Letters From God

Dove

Julie Andrews

 

Cain & Abel: A Story of Attitude


  Abel was an animal man and Cain was the gardener. Cain was a large strong man who gloried in his strength that came from working the land, which was hard labour and made him develop muscles

Abel, on the other hand, was a smaller man who followed the sheep and goats as they foraged in the vegetation. He needed to be alert and quick to attack any animal that threatened the flock but essentially he was calm and gentle, as per David and a type of Jesus figure.

Jesus showed me a scene of the brothers around a stream where Cain came to get water for his plants and Abel came to water the flock. Cain would get angry and resentful of Abel's animals who would dirty the water with their feet and stir up the silt. This made the water less suitable for irrigation. Also Cain felt that Abel had the easier job and lazed around with the animals; he didn't acknowledge staying up at night to help an animal in birth or nursing a sick animal.

When it came time for both brothers to bring an offering to God they did according to the working of their heart/attitude. Abel brought God the best of his flock, feeling the pain of its death because he had nurtured it into life and health.

Cain on the other hand, habitually kept the best of the harvest for himself in secret and didn't share it with his family. He felt that he was justified because he worked so hard for the increase. So when he brought an offering to God he brought the same as he did for his family, the not-so-good.

When God (who knew he kept the best for himself) gently chided Cain for his not-so-good offering he was resentful, full of pride, jealous and bitter towards Abel because his offering was accepted. Each time God gave Cain time to change and improve his offering he hardened his heart/attitude and did not repent.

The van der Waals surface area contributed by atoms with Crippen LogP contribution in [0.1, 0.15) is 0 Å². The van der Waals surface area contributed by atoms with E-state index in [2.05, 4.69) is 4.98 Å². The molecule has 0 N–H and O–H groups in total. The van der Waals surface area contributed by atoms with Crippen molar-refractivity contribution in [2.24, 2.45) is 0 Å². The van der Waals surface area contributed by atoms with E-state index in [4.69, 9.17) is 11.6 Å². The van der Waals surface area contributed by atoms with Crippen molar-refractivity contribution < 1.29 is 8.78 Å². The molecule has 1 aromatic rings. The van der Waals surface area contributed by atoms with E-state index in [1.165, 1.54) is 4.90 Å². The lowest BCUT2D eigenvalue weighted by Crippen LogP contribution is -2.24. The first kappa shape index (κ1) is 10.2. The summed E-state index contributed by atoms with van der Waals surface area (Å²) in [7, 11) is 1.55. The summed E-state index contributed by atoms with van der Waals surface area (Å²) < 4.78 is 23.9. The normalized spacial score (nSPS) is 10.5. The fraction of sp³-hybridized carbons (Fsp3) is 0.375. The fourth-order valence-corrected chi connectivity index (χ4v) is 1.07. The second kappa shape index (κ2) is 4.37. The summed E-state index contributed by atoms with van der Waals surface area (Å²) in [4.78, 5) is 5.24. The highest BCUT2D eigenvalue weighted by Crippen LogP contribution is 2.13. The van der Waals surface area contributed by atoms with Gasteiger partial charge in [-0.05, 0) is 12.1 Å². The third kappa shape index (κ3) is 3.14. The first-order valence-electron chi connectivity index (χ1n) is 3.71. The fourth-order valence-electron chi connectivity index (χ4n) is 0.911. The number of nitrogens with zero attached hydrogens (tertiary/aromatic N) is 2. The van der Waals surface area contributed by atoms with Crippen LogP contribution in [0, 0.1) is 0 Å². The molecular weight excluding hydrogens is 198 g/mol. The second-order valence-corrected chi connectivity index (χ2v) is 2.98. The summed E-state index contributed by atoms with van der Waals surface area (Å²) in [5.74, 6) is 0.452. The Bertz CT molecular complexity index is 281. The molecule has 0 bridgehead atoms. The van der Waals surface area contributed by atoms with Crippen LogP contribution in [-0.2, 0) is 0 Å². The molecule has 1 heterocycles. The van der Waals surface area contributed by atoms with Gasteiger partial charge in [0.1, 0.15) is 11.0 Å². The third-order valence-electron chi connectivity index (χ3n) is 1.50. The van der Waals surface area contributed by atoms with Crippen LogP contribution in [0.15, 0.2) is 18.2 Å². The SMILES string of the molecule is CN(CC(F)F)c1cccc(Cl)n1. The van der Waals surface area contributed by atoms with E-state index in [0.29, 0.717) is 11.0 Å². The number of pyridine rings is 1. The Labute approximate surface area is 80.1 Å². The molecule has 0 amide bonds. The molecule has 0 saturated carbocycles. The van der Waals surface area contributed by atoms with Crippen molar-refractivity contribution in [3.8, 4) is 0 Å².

Eventually Cain became so enraged and hardened against Able that he killed him in anger, scattering the flock and bringing great grief to his parents and God.

The point Jesus was particularly making to me was that he gave Cain ample time to change his heart and bring an acceptable offering to Him. Then He would have cancelled out the first offering and given Cain his approval which Cain so desperately wanted.  However, Cain hardened his attitude, setting in his mind his justification for his actions and resenting anything that came against him. He attacked, not God (too big and scary) but his younger smaller brother using his superior strength to ambush and overcome Abel with death.

25 Aril 2016    Additional Thoughts

When Cain killed Abel he interrupted God's plan for the future.  God had chosen Abel to be the Father and Ancestor of the ongoing generations. This was based on his love, faithfulness and acceptable sacrifice. So Cain's action had changed history.

God needed another line/dynasty coming from Adam, so Eve fell with child again and gave birth to Seth, that is Substituted (for Abel). From Seth came the line that God chose. Seth was not Abel, but more acceptable than Cain.

God had spoken to me about 'the shifting sand of His will" I was curious because it didn't sound right. How could God's will be changeable, when he says he "changes not"?

He showed me a beach I am familiar with which changes its looks yearly because of the sand movement, sometimes covering objects and sometimes exposing them. Its high one year and low the next, but the fundamental shape of the beach hasn't altered in the 30 years I've been visiting it.

So God said it is with his will, the fundamental object, what it needs to achieve doesn't change, but the enemy does his best to interrupt and disrupt what God plans. The enemy doesn't stop the plan's fulfillment or destiny, but he can change its journey and can shift the boundaries and the way it is achieved. People's actions change the Lord's will because they don't believe, listen and obey, so God has to go around them; bypass them and chose others.

Moses was told he couldn't enter the promised land because of his disobedience to God's command, "speak to the rock". This was not God's original plan but it opened the way for Caleb and Joshua to triumph.

I had a dream of a bus journey  where after a time the driver stopped and consulted a book before changing roads and going on. When the bus stopped new passengers were told to wait before they got on and others on the bus vanished. The new passengers had entered by the bus door, but other passengers had tried to come in by talking at the window to the driver. They did not enter. The "book" was the new spiritual route, the change of plan. The change of passengers were new commissions for some and loss/removal from the journey for others.

 Keep moving with the shifting sand of God's will

April 14 2016

Genesis 4

A Story of Hearts

See Additional Thoughts

Numbers 20:12

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